Then, on Sunday 30 October, it’s the turn of the annual Halloween Fun Day – a firm favourite for families with children of all ages. This year’s fun day features magic shows, creepy crawly animal handling sessions, the famous spooky passage experience, Tarot readings, ghost stories, a witches and wizards workshop, scavenger hunts, spooky face painting and, of course, traditional Halloween games.

This year also sees not only a Dressed to Kill fancy dress competition, but also Halloween Hounds – a chance for dogs to put on their best Halloween costumes.

Throughout the weekend, the 1745 Cottage Restaurant will serve Halloween suppers on the nights of the ghost tours as well as delicious lunches and teas every day until the end of October.

Further info

Ghost tour prices (Fri 28 & Sat 29 Oct, 7pm & 9pm), £12.00, children £8.00. Tours suitable for 8yrs and over. Combined tour and supper ticket £24.50. Tickets should be booked in advance as numbers limited.

Halloween Fun Day (Sun 30 Oct, 11-4pm), £8.50, children/concessions £4.50, family ticket £22.00. Tickets on the gate only for this event. For more, visit

Look out too for spectacularly spooky goings on at nearby Bowhill Estate and Abbotsford House this coming weekend.



Two Sarahs bring stunning exhibition to Dawyck

Light in the Garden, Sarah Knox


Dawyck Botanic Garden, one of the Scottish Borders' leading visitor attractions, was the inspiration for a new exhibition of work by two enterprising teachers. The exhibition, entitled Light in the Garden, features a variety of stunning works by Edinburgh-based artists Sarah Knox and Sarah Robinson. The exhibition runs in The Studio at Dawyck until 30 November (admission free).

Light in the Garden is the first joint exhibition by the two women. Sarah Knox teaches art at St. George’s School for Girls in Edinburgh, while Sarah Robinson is a former teacher at St George's and now teaches Modern Studies at Edinburgh’s George Watson’s College.

“We both love the Garden at Dawyck and have visited with our families over many years,” explained Sarah Knox. “The opportunity to work in the arboretum, talk to the gardening team and sketch on location, soaking in the atmosphere was irresistible. Our works are a creative response to viewing the world through the garden. This collaboration is a reflection of this enchanting place.’’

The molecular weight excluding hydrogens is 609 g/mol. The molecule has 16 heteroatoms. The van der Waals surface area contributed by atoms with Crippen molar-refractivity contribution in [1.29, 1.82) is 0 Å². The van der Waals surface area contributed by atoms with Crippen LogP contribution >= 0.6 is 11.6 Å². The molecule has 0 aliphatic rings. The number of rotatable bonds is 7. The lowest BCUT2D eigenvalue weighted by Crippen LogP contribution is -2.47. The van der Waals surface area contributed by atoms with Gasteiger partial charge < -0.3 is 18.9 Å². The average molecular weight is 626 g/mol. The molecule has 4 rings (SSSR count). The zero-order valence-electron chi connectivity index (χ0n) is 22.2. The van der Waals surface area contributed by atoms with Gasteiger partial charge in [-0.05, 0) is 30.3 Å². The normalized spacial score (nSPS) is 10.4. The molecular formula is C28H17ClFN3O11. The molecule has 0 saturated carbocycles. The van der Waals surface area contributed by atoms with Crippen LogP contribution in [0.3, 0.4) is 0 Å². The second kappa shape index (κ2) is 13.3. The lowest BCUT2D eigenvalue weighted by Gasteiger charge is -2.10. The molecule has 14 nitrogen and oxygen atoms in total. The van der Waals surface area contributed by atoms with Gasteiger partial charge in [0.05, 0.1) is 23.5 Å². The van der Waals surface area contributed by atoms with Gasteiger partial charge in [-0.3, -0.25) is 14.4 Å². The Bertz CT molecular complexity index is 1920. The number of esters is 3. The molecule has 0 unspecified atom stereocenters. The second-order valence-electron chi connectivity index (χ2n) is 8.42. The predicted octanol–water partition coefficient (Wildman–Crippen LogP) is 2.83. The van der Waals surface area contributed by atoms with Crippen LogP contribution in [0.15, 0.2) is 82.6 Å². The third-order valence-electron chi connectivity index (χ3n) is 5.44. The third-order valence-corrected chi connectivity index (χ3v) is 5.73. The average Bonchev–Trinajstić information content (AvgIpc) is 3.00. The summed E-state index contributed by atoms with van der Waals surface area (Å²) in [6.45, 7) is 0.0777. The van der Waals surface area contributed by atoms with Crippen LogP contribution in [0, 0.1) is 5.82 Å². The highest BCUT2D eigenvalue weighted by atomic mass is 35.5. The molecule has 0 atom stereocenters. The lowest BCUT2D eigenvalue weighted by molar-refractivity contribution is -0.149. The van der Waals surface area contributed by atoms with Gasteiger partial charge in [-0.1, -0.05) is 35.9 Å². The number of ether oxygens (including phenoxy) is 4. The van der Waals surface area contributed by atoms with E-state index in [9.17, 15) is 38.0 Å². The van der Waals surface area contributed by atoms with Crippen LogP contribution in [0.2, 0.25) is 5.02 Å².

Reflecting how the artists immersed themselves making studies of the paths, vistas, hidden corners and trees, the pair have produced complementary artworks for the exhibition. Sarah Knox works in multi-layered oils and mixed media, and she has also displayed a series of finely-drawn and harmonious botanical prints. In contrast, Sarah Robinson has made hand-finished monoprints, lino cuts and acrylic paintings of trees in a heightened palette.

“The artists have made a wonderful visual representation of the changing light and landscapes through the seasons,” added Graham Stuart, Garden Curator. “Their interpretation in vivid colours brings the garden to life.”

Further info

Light in the Garden is on display at the Studio, Dawyck until 30 November. Dawyck Botanic Garden is part of the Royal Botanic Garden Edinburgh. The garden is open to the public daily from 1 February to 30 November. 

Image: Light in the Garden, Sarah Knox


Big doggie day out at Traquair

Dog's day out you say? I'm in ...


It seems that Traquair House’s love of dogs knows no bounds. Hot on the heels of hosting its inaugural Ruff Dugger adventure race in May, this grand old house and estate is preparing for the first ever Dog’s Day Out – a brand new event for dogs and their owners this Sunday (17 July).